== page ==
Creation's Groaning -June 1st

By Judy Nichols

June 1, 2015

I have always thought that the birds’ songs and the various animal voices were, if we could understand their languages, expressions of praise to God. After all, Psalm 150, verse six says, "Let everything that has breath praise the Lord!" Indeed, the entire creation testifies to the existence and glory of God.

Beautiful as it is, however, the creation is fallen, damaged by the sin of our first forefather. Picking ripe fruit from the trees of the Garden of Eden was corrupted to working the soil under the hot sun and amid the opposition of thorns and thistles, to produce food "by the sweat of your brow."

But one day, when Jesus Christ is revealed in glory and His children receive the long-awaited redemption of their bodies, the creation will also be set free from its corruption, as well. In fact, Paul says in Romans 8:19-20 that the creation waits with eager longing; it hopes for the day it will be redeemed. Then he says, "For we know that the whole creation has been groaning together in the pains of childbirth till now" (v. 22).

In light of that, I have to wonder if the birds’ songs and animals’ voices are also saying, "Set us free!" Does the rustling of the trees signify their impatience with their bondage to futility? Does each wave that rolls up on the shore say, "How long, O Lord?" Do the river currents entreat the Lord, "Will this never end?" Is the wind evidence of creation’s restlessness? Are thunder and lightning its way of venting its frustration? Was the effect of sin really that far reaching?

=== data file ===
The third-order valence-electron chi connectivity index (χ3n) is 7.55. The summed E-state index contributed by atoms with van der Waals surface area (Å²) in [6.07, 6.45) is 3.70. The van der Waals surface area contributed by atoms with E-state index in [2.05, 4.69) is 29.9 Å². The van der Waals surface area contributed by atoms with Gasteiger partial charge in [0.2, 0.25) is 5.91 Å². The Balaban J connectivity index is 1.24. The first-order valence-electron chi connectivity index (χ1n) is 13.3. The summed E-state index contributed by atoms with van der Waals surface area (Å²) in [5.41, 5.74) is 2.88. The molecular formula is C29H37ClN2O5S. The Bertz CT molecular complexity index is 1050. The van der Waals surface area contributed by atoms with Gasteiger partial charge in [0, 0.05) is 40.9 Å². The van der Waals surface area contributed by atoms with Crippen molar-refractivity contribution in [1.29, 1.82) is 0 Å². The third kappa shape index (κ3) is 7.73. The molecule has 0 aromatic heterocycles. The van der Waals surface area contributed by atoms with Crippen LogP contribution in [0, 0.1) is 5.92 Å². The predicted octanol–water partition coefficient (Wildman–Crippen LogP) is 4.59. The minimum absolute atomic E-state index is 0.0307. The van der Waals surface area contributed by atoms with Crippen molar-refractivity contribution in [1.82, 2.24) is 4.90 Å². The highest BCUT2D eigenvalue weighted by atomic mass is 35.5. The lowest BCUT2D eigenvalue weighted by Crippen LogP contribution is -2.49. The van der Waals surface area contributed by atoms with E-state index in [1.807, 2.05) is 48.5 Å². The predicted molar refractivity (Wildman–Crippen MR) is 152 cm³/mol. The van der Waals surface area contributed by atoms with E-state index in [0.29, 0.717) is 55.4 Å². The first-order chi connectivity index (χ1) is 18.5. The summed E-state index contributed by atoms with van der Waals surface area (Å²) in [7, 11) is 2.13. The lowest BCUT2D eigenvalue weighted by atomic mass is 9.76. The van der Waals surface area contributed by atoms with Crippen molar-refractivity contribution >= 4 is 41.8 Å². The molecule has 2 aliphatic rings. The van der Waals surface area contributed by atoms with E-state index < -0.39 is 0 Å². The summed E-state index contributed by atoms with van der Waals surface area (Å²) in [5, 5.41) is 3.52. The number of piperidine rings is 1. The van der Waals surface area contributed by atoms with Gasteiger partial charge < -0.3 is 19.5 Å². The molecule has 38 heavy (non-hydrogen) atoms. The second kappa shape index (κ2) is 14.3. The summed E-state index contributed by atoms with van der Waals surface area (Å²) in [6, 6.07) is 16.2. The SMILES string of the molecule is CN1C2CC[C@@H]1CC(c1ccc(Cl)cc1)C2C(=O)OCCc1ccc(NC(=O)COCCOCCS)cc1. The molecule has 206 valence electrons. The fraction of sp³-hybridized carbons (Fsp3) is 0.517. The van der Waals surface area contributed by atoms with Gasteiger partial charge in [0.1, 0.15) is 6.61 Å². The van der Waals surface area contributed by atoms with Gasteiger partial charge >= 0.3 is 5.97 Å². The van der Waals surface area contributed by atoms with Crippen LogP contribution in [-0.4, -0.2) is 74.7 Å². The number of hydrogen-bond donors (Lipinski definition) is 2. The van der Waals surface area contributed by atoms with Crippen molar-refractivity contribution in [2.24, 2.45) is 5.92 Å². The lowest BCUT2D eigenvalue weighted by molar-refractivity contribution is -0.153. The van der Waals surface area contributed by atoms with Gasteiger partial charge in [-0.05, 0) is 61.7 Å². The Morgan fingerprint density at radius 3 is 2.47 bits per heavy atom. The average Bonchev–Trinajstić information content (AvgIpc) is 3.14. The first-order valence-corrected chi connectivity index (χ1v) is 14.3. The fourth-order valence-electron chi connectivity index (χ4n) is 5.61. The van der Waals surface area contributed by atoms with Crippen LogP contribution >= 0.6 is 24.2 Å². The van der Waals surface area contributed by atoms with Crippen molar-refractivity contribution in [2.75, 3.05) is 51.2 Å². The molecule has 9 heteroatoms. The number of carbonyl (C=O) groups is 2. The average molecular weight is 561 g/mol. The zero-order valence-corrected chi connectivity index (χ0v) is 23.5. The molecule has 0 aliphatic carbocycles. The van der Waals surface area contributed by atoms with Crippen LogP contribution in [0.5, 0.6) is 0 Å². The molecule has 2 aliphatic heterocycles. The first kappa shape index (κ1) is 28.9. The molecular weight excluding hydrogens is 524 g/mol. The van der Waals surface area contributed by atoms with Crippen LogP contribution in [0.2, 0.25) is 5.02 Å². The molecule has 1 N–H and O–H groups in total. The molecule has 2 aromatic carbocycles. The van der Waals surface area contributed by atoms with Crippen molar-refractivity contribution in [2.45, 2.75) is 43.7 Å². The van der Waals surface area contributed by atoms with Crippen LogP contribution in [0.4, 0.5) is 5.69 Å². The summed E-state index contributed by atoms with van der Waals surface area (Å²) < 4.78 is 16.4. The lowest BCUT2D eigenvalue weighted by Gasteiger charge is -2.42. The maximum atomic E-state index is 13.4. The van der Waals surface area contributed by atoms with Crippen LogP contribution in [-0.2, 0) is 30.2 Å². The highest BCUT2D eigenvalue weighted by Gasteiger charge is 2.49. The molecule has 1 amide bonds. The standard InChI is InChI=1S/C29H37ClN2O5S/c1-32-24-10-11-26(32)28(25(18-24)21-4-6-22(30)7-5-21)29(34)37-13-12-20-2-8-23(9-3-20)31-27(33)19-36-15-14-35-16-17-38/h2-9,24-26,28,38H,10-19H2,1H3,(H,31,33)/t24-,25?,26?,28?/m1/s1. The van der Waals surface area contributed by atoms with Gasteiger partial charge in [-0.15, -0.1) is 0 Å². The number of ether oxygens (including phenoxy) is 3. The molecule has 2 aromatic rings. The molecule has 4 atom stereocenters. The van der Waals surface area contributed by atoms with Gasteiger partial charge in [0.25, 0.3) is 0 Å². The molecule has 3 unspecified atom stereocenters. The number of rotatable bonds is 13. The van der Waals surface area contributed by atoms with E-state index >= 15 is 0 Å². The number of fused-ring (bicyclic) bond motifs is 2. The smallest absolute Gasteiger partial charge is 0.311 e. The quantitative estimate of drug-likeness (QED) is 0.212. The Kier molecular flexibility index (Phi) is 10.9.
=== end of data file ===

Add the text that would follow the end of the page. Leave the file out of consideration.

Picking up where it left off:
Whether these musings are correct or not, the answer is a resounding, "Yes." The entrance of sin into the world changed everything negatively in a fundamental way. And so our redemption at the end of the age will again fundamentally change everything – for the better.

And just as we do not know what our resurrection bodies will be like, so we don’t know what creation will be like then, either. For it says the creation will not only be set free from its bondage to corruption but it will also obtain the freedom of the glory of the children of God (v. 21). We – and the creation – will not just go back to the way things were before the fall. Everything will be different, changed, better in ways we can never fathom at present. As Paul wrote to the Corinthians, "What no eye has seen, nor ear heard, nor the heart of man imagined, what God has prepared for those who love Him" (1 Cor. 2:9). That is definitely something worth waiting for, and the creation joins us in our hopeful groaning as we wait patiently for our redemption.

© Judy Nichols 2015

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